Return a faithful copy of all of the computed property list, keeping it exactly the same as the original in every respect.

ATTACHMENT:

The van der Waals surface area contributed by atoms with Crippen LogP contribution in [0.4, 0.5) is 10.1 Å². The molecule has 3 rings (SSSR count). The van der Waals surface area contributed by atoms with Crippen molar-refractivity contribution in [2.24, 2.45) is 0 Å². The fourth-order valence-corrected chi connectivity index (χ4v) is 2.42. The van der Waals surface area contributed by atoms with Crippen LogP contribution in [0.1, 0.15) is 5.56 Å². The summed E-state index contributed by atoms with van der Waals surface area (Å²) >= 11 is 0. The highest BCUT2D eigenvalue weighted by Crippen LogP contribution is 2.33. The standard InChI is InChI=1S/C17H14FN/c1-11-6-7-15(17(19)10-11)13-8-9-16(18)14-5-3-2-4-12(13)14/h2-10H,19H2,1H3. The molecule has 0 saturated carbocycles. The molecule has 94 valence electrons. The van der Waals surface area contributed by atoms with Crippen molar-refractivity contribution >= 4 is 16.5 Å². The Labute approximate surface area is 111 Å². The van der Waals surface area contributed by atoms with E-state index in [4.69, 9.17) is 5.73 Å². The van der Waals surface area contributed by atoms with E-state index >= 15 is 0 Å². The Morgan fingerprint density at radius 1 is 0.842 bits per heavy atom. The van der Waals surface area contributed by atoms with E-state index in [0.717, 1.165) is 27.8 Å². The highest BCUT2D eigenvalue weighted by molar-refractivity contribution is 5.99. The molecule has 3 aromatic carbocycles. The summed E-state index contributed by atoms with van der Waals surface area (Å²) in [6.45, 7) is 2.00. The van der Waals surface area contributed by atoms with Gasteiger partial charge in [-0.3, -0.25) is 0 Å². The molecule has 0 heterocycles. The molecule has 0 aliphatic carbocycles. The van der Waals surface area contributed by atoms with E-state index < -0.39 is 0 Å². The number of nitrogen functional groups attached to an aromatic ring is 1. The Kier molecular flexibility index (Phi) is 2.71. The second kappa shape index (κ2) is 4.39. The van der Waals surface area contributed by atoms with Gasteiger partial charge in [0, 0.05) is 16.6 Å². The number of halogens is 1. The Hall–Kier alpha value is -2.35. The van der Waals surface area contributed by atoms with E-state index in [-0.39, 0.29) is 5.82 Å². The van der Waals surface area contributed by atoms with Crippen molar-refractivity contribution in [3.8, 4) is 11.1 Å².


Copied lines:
The van der Waals surface area contributed by atoms with Crippen LogP contribution in [0.4, 0.5) is 10.1 Å². The molecule has 3 rings (SSSR count). The van der Waals surface area contributed by atoms with Crippen molar-refractivity contribution in [2.24, 2.45) is 0 Å². The fourth-order valence-corrected chi connectivity index (χ4v) is 2.42. The van der Waals surface area contributed by atoms with Crippen LogP contribution in [0.1, 0.15) is 5.56 Å². The summed E-state index contributed by atoms with van der Waals surface area (Å²) >= 11 is 0. The highest BCUT2D eigenvalue weighted by Crippen LogP contribution is 2.33. The standard InChI is InChI=1S/C17H14FN/c1-11-6-7-15(17(19)10-11)13-8-9-16(18)14-5-3-2-4-12(13)14/h2-10H,19H2,1H3. The molecule has 0 saturated carbocycles. The molecule has 94 valence electrons. The van der Waals surface area contributed by atoms with Crippen molar-refractivity contribution >= 4 is 16.5 Å². The Labute approximate surface area is 111 Å². The van der Waals surface area contributed by atoms with E-state index in [4.69, 9.17) is 5.73 Å². The van der Waals surface area contributed by atoms with E-state index >= 15 is 0 Å². The Morgan fingerprint density at radius 1 is 0.842 bits per heavy atom. The van der Waals surface area contributed by atoms with E-state index in [0.717, 1.165) is 27.8 Å². The highest BCUT2D eigenvalue weighted by molar-refractivity contribution is 5.99. The molecule has 3 aromatic carbocycles. The summed E-state index contributed by atoms with van der Waals surface area (Å²) in [6.45, 7) is 2.00. The van der Waals surface area contributed by atoms with Gasteiger partial charge in [-0.3, -0.25) is 0 Å². The molecule has 0 heterocycles. The molecule has 0 aliphatic carbocycles. The van der Waals surface area contributed by atoms with E-state index < -0.39 is 0 Å². The number of nitrogen functional groups attached to an aromatic ring is 1. The Kier molecular flexibility index (Phi) is 2.71. The second kappa shape index (κ2) is 4.39. The van der Waals surface area contributed by atoms with Gasteiger partial charge in [0, 0.05) is 16.6 Å². The number of halogens is 1. The Hall–Kier alpha value is -2.35. The van der Waals surface area contributed by atoms with E-state index in [-0.39, 0.29) is 5.82 Å². The van der Waals surface area contributed by atoms with Crippen molar-refractivity contribution in [3.8, 4) is 11.1 Å².